We Should Expect Higher Stock Prices In the Next Quarter, Mid-year & By the End of 2018 - Here's Why - munKNEE.com
Tuesday , 24 November 2020

We Should Expect Higher Stock Prices In the Next Quarter, Mid-year & By the End of 2018 – Here’s Why

They say records are made to be broken and, so far, the US economy [and stock market are] on track to do just that.

The original article by Chris Puplava has been edited here for length (…) and clarity ([ ]) by munKNEE.com to provide a fast & easy read.

The Economy

The current economic expansion is now the third longest in US history going back to 1854. If it can survive through May 2018, it will be the second longest and, if able to survive to July 2019, it will officially become the longest US expansion ever…

Given the current trajectory and strength of leading economic indicators it appears that the U.S. economy may survive 2018 without the risk of slipping into a recession, raising the possibility of this cycle becoming the longest on record. This is shown below when looking at the US Risk Aversion Index (red line), which leads real Gross Domestic Product (GDP) for the US by 12 months. It began to deteriorate starting in 2015, and reached new cycle lows throughout 2016, but has rebounded since, suggesting a pickup in US real GDP for this year.

risk aversion index
Source: Bloomberg, Financial Sense® Wealth Management

The Stock Market

…The S&P 500 has been in a bull market now for 105 months (almost 9 years), making it the second longest bull market in history. If it can survive through September 2018, it will officially reach a new record to become THE longest bull market in US history.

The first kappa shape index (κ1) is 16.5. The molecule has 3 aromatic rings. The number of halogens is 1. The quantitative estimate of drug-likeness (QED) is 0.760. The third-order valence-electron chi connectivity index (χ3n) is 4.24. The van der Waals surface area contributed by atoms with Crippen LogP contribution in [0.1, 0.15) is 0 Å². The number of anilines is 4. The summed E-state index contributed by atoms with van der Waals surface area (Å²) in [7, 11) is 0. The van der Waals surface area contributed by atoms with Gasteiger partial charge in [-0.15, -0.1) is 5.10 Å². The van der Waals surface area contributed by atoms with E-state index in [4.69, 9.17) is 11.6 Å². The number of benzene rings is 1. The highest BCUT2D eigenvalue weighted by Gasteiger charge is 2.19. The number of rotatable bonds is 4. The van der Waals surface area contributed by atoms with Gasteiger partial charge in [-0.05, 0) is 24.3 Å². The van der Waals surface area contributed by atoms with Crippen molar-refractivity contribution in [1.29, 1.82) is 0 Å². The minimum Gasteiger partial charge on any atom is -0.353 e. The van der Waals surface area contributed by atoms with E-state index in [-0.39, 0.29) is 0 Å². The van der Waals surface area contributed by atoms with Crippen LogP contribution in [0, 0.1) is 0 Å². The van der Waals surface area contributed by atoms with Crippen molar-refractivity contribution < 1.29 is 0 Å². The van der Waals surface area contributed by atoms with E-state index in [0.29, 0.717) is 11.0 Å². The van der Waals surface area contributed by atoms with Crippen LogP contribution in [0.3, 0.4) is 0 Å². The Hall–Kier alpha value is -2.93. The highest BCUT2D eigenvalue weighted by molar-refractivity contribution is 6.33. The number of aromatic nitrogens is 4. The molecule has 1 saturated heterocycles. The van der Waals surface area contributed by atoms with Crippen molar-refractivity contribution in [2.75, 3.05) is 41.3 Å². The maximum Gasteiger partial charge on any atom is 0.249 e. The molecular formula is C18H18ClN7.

Looking at other feats, as of January 5th of this year, the S&P 500 went the longest ever on record without undergoing a 5% or more decline. Given the current level of strength and momentum of the S&P 500, we believe this bull market is likely to be the longest on record and continue in 2018.

When we speak of momentum, this is not just an empty term—it is a quantitative measure that changes over time and hits extremes at market highs and lows. One of the most widely-watched measures to gauge momentum is called the relative strength index (RSI), which gives readings between 0 and 100. Bullish momentum is displayed at readings greater than 70 and bearish momentum at readings below 30. The normal way of using momentum is to measure relative strength over 14 periods and, just to give you an idea where we are currently (as of 01/23/2018), the 14-week RSI for the S&P 500 is 89.41—the highest reading ever seen in the history of the S&P 500 going back to 1928! Though momentum is certainly at an extreme reading unlike anything we’ve seen in 90 years, this is still a bullish signal for future market returns until momentum starts to diverge from stock prices, showing that the market is losing strength.

For example, consider a study by regular Financial Sense Newshour guest Craig Johnson, Senior Technical Research Analyst at Piper Jaffray, looking at future returns for the S&P 500 over 13, 26, and 52 weeks (3, 6, and 12 months, respectively) when the S&P 500 has a weekly relative strength reading of 80 (bullish momentum).

spx overbought returns
Source: Bloomberg, Financial Sense® Wealth Management; Hat Tip: Craig Johnson

Looking at the table above, the average 3, 6, and 12-month forward returns were all positive. What’s more impressive is that of those events in which the weekly RSI hit 80, the market was higher more than 80% of the time looking at the three measured time frames. Given those odds, history tells us we should expect higher stock prices in the next quarter, mid-year, and by the end of 2018.

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